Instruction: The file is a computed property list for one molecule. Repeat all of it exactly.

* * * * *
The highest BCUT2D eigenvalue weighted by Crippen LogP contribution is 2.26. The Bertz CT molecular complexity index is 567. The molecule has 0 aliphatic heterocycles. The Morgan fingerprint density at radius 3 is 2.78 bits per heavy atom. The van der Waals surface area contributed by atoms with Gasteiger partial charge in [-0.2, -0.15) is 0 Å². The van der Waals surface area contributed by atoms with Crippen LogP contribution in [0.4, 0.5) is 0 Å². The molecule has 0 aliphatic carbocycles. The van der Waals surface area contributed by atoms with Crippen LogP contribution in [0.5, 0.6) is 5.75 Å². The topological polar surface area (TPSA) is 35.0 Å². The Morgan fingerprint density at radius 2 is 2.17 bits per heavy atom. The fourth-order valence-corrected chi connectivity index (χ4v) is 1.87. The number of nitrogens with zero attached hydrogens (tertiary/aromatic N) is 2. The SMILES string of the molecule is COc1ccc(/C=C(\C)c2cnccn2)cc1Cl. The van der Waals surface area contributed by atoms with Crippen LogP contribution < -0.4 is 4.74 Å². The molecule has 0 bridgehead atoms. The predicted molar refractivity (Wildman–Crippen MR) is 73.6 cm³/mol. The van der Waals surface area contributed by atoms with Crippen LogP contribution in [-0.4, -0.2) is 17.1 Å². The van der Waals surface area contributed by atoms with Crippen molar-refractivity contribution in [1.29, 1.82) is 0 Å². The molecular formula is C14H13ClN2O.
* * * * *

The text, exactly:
The highest BCUT2D eigenvalue weighted by Crippen LogP contribution is 2.26. The Bertz CT molecular complexity index is 567. The molecule has 0 aliphatic heterocycles. The Morgan fingerprint density at radius 3 is 2.78 bits per heavy atom. The van der Waals surface area contributed by atoms with Gasteiger partial charge in [-0.2, -0.15) is 0 Å². The van der Waals surface area contributed by atoms with Crippen LogP contribution in [0.4, 0.5) is 0 Å². The molecule has 0 aliphatic carbocycles. The van der Waals surface area contributed by atoms with Crippen LogP contribution in [0.5, 0.6) is 5.75 Å². The topological polar surface area (TPSA) is 35.0 Å². The Morgan fingerprint density at radius 2 is 2.17 bits per heavy atom. The fourth-order valence-corrected chi connectivity index (χ4v) is 1.87. The number of nitrogens with zero attached hydrogens (tertiary/aromatic N) is 2. The SMILES string of the molecule is COc1ccc(/C=C(\C)c2cnccn2)cc1Cl. The van der Waals surface area contributed by atoms with Crippen LogP contribution < -0.4 is 4.74 Å². The molecule has 0 bridgehead atoms. The predicted molar refractivity (Wildman–Crippen MR) is 73.6 cm³/mol. The van der Waals surface area contributed by atoms with Crippen LogP contribution in [-0.4, -0.2) is 17.1 Å². The van der Waals surface area contributed by atoms with Crippen molar-refractivity contribution in [1.29, 1.82) is 0 Å². The molecular formula is C14H13ClN2O.